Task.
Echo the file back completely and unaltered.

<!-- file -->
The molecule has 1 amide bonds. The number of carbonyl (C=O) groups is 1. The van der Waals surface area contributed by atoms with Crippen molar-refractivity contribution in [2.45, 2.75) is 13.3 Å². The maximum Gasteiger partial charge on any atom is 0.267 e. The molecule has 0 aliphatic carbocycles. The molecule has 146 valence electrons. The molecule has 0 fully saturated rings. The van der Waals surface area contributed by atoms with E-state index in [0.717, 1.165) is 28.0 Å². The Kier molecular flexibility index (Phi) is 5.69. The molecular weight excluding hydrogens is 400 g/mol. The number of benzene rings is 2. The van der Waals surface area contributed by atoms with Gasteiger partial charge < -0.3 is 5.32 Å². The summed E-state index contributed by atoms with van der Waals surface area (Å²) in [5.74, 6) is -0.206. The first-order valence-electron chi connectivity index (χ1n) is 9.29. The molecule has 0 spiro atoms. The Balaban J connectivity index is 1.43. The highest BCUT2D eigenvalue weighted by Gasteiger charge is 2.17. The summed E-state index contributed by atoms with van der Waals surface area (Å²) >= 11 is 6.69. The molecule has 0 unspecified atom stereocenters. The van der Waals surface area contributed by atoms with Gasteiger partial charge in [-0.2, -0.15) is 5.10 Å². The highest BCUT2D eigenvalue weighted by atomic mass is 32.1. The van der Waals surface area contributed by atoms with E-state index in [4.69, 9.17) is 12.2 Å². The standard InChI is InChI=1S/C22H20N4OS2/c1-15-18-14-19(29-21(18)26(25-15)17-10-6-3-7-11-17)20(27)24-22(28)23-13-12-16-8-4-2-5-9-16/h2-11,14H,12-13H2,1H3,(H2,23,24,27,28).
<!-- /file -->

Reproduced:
The molecule has 1 amide bonds. The number of carbonyl (C=O) groups is 1. The van der Waals surface area contributed by atoms with Crippen molar-refractivity contribution in [2.45, 2.75) is 13.3 Å². The maximum Gasteiger partial charge on any atom is 0.267 e. The molecule has 0 aliphatic carbocycles. The molecule has 146 valence electrons. The molecule has 0 fully saturated rings. The van der Waals surface area contributed by atoms with E-state index in [0.717, 1.165) is 28.0 Å². The Kier molecular flexibility index (Phi) is 5.69. The molecular weight excluding hydrogens is 400 g/mol. The number of benzene rings is 2. The van der Waals surface area contributed by atoms with Gasteiger partial charge < -0.3 is 5.32 Å². The summed E-state index contributed by atoms with van der Waals surface area (Å²) in [5.74, 6) is -0.206. The first-order valence-electron chi connectivity index (χ1n) is 9.29. The molecule has 0 spiro atoms. The Balaban J connectivity index is 1.43. The highest BCUT2D eigenvalue weighted by Gasteiger charge is 2.17. The summed E-state index contributed by atoms with van der Waals surface area (Å²) >= 11 is 6.69. The molecule has 0 unspecified atom stereocenters. The van der Waals surface area contributed by atoms with Gasteiger partial charge in [-0.2, -0.15) is 5.10 Å². The highest BCUT2D eigenvalue weighted by atomic mass is 32.1. The van der Waals surface area contributed by atoms with E-state index in [4.69, 9.17) is 12.2 Å². The standard InChI is InChI=1S/C22H20N4OS2/c1-15-18-14-19(29-21(18)26(25-15)17-10-6-3-7-11-17)20(27)24-22(28)23-13-12-16-8-4-2-5-9-16/h2-11,14H,12-13H2,1H3,(H2,23,24,27,28).